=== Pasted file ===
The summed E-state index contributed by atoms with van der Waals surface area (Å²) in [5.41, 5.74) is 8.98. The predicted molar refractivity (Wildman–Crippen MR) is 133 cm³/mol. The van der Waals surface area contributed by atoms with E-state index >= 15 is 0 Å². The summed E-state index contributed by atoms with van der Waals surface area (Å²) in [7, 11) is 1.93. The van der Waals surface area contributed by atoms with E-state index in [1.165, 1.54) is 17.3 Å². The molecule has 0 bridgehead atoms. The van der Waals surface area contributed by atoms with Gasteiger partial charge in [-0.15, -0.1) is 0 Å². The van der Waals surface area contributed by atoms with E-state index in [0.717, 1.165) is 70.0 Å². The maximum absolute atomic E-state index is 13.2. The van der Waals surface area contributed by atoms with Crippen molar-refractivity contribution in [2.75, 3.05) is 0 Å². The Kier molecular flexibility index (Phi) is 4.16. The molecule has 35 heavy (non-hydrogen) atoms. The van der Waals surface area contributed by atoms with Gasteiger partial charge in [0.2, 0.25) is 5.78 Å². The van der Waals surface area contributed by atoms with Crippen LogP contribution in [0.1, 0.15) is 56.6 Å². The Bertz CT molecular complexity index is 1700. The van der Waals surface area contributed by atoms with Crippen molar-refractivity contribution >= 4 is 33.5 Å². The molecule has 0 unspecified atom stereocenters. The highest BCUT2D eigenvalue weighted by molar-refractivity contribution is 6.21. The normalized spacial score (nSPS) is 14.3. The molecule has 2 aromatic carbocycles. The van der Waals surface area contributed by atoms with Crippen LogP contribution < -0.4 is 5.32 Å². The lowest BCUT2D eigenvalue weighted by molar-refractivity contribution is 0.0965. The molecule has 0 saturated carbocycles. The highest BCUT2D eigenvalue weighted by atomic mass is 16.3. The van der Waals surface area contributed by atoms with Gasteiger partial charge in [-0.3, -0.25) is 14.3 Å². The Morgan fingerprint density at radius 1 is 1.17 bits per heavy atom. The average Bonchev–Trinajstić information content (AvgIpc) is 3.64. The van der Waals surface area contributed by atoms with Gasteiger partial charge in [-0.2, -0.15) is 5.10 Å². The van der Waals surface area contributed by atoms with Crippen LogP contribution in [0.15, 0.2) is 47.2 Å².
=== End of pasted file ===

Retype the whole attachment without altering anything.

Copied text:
The summed E-state index contributed by atoms with van der Waals surface area (Å²) in [5.41, 5.74) is 8.98. The predicted molar refractivity (Wildman–Crippen MR) is 133 cm³/mol. The van der Waals surface area contributed by atoms with E-state index >= 15 is 0 Å². The summed E-state index contributed by atoms with van der Waals surface area (Å²) in [7, 11) is 1.93. The van der Waals surface area contributed by atoms with E-state index in [1.165, 1.54) is 17.3 Å². The molecule has 0 bridgehead atoms. The van der Waals surface area contributed by atoms with Gasteiger partial charge in [-0.15, -0.1) is 0 Å². The van der Waals surface area contributed by atoms with E-state index in [0.717, 1.165) is 70.0 Å². The maximum absolute atomic E-state index is 13.2. The van der Waals surface area contributed by atoms with Crippen molar-refractivity contribution in [2.75, 3.05) is 0 Å². The Kier molecular flexibility index (Phi) is 4.16. The molecule has 35 heavy (non-hydrogen) atoms. The van der Waals surface area contributed by atoms with Gasteiger partial charge in [0.2, 0.25) is 5.78 Å². The van der Waals surface area contributed by atoms with Crippen LogP contribution in [0.1, 0.15) is 56.6 Å². The Bertz CT molecular complexity index is 1700. The van der Waals surface area contributed by atoms with Crippen molar-refractivity contribution >= 4 is 33.5 Å². The molecule has 0 unspecified atom stereocenters. The highest BCUT2D eigenvalue weighted by molar-refractivity contribution is 6.21. The normalized spacial score (nSPS) is 14.3. The molecule has 2 aromatic carbocycles. The van der Waals surface area contributed by atoms with Crippen LogP contribution < -0.4 is 5.32 Å². The lowest BCUT2D eigenvalue weighted by molar-refractivity contribution is 0.0965. The molecule has 0 saturated carbocycles. The highest BCUT2D eigenvalue weighted by atomic mass is 16.3. The van der Waals surface area contributed by atoms with Gasteiger partial charge in [-0.3, -0.25) is 14.3 Å². The Morgan fingerprint density at radius 1 is 1.17 bits per heavy atom. The average Bonchev–Trinajstić information content (AvgIpc) is 3.64. The van der Waals surface area contributed by atoms with Gasteiger partial charge in [-0.2, -0.15) is 5.10 Å². The van der Waals surface area contributed by atoms with Crippen LogP contribution in [0.15, 0.2) is 47.2 Å².